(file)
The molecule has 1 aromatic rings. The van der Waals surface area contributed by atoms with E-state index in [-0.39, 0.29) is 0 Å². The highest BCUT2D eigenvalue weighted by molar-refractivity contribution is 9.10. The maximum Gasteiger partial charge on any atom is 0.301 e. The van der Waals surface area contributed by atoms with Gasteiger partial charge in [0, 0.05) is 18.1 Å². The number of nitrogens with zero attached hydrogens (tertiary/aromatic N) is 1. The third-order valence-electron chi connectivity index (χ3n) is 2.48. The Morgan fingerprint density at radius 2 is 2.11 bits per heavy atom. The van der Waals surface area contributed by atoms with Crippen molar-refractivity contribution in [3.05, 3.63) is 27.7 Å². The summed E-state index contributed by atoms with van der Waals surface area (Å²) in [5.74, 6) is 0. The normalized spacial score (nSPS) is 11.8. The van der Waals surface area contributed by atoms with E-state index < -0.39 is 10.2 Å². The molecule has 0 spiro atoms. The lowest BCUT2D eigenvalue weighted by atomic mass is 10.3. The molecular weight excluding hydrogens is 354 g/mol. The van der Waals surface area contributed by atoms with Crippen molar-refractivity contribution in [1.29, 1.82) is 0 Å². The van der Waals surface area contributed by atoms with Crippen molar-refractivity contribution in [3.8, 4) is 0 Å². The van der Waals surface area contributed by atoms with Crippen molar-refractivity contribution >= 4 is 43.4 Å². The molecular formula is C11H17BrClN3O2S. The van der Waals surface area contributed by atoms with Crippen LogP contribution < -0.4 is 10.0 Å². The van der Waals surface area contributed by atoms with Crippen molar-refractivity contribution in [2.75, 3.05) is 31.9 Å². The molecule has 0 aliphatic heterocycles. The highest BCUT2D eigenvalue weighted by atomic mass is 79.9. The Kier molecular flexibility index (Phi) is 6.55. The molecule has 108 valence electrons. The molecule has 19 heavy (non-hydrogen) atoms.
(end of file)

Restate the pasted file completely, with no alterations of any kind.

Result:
The molecule has 1 aromatic rings. The van der Waals surface area contributed by atoms with E-state index in [-0.39, 0.29) is 0 Å². The highest BCUT2D eigenvalue weighted by molar-refractivity contribution is 9.10. The maximum Gasteiger partial charge on any atom is 0.301 e. The van der Waals surface area contributed by atoms with Gasteiger partial charge in [0, 0.05) is 18.1 Å². The number of nitrogens with zero attached hydrogens (tertiary/aromatic N) is 1. The third-order valence-electron chi connectivity index (χ3n) is 2.48. The Morgan fingerprint density at radius 2 is 2.11 bits per heavy atom. The van der Waals surface area contributed by atoms with Crippen molar-refractivity contribution in [3.05, 3.63) is 27.7 Å². The summed E-state index contributed by atoms with van der Waals surface area (Å²) in [5.74, 6) is 0. The normalized spacial score (nSPS) is 11.8. The van der Waals surface area contributed by atoms with E-state index < -0.39 is 10.2 Å². The molecule has 0 spiro atoms. The lowest BCUT2D eigenvalue weighted by atomic mass is 10.3. The molecular weight excluding hydrogens is 354 g/mol. The van der Waals surface area contributed by atoms with Crippen molar-refractivity contribution in [1.29, 1.82) is 0 Å². The van der Waals surface area contributed by atoms with Crippen molar-refractivity contribution in [3.8, 4) is 0 Å². The van der Waals surface area contributed by atoms with Crippen molar-refractivity contribution >= 4 is 43.4 Å². The molecular formula is C11H17BrClN3O2S. The van der Waals surface area contributed by atoms with Crippen LogP contribution < -0.4 is 10.0 Å². The van der Waals surface area contributed by atoms with Crippen molar-refractivity contribution in [2.75, 3.05) is 31.9 Å². The molecule has 0 aliphatic heterocycles. The highest BCUT2D eigenvalue weighted by atomic mass is 79.9. The Kier molecular flexibility index (Phi) is 6.55. The molecule has 108 valence electrons. The molecule has 19 heavy (non-hydrogen) atoms.